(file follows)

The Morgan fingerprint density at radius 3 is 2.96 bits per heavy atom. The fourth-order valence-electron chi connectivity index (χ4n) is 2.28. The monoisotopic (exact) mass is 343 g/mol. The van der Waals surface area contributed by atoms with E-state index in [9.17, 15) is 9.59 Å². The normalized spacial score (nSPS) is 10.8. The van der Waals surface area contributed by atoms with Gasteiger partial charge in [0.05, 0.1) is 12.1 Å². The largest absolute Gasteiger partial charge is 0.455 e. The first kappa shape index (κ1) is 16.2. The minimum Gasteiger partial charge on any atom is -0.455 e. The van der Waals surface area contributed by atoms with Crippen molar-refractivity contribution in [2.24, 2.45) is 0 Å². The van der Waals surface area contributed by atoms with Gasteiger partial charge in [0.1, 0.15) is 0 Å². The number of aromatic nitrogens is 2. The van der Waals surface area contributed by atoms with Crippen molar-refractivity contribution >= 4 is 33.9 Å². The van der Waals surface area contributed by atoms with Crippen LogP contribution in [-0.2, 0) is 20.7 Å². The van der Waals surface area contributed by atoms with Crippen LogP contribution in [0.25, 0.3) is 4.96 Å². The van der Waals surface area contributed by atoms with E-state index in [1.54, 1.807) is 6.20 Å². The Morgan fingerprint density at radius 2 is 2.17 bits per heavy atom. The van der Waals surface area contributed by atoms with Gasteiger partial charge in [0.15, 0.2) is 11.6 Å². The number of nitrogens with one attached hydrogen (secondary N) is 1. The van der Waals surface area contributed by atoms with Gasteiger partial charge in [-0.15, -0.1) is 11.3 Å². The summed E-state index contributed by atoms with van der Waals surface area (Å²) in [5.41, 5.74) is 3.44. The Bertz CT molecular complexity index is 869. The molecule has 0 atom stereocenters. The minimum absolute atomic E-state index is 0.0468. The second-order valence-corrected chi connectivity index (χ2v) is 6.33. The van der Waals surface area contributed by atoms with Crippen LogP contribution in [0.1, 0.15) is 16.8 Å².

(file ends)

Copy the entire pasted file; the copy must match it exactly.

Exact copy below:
The Morgan fingerprint density at radius 3 is 2.96 bits per heavy atom. The fourth-order valence-electron chi connectivity index (χ4n) is 2.28. The monoisotopic (exact) mass is 343 g/mol. The van der Waals surface area contributed by atoms with E-state index in [9.17, 15) is 9.59 Å². The normalized spacial score (nSPS) is 10.8. The van der Waals surface area contributed by atoms with Gasteiger partial charge in [0.05, 0.1) is 12.1 Å². The largest absolute Gasteiger partial charge is 0.455 e. The first kappa shape index (κ1) is 16.2. The minimum Gasteiger partial charge on any atom is -0.455 e. The van der Waals surface area contributed by atoms with Crippen molar-refractivity contribution in [2.24, 2.45) is 0 Å². The van der Waals surface area contributed by atoms with Gasteiger partial charge in [0.1, 0.15) is 0 Å². The number of aromatic nitrogens is 2. The van der Waals surface area contributed by atoms with Crippen molar-refractivity contribution >= 4 is 33.9 Å². The van der Waals surface area contributed by atoms with Crippen LogP contribution in [-0.2, 0) is 20.7 Å². The van der Waals surface area contributed by atoms with Crippen LogP contribution in [0.25, 0.3) is 4.96 Å². The van der Waals surface area contributed by atoms with E-state index in [1.54, 1.807) is 6.20 Å². The Morgan fingerprint density at radius 2 is 2.17 bits per heavy atom. The van der Waals surface area contributed by atoms with Gasteiger partial charge in [0.15, 0.2) is 11.6 Å². The number of nitrogens with one attached hydrogen (secondary N) is 1. The van der Waals surface area contributed by atoms with Gasteiger partial charge in [-0.15, -0.1) is 11.3 Å². The summed E-state index contributed by atoms with van der Waals surface area (Å²) in [5.41, 5.74) is 3.44. The Bertz CT molecular complexity index is 869. The molecule has 0 atom stereocenters. The minimum absolute atomic E-state index is 0.0468. The second-order valence-corrected chi connectivity index (χ2v) is 6.33. The van der Waals surface area contributed by atoms with Crippen LogP contribution in [0.1, 0.15) is 16.8 Å².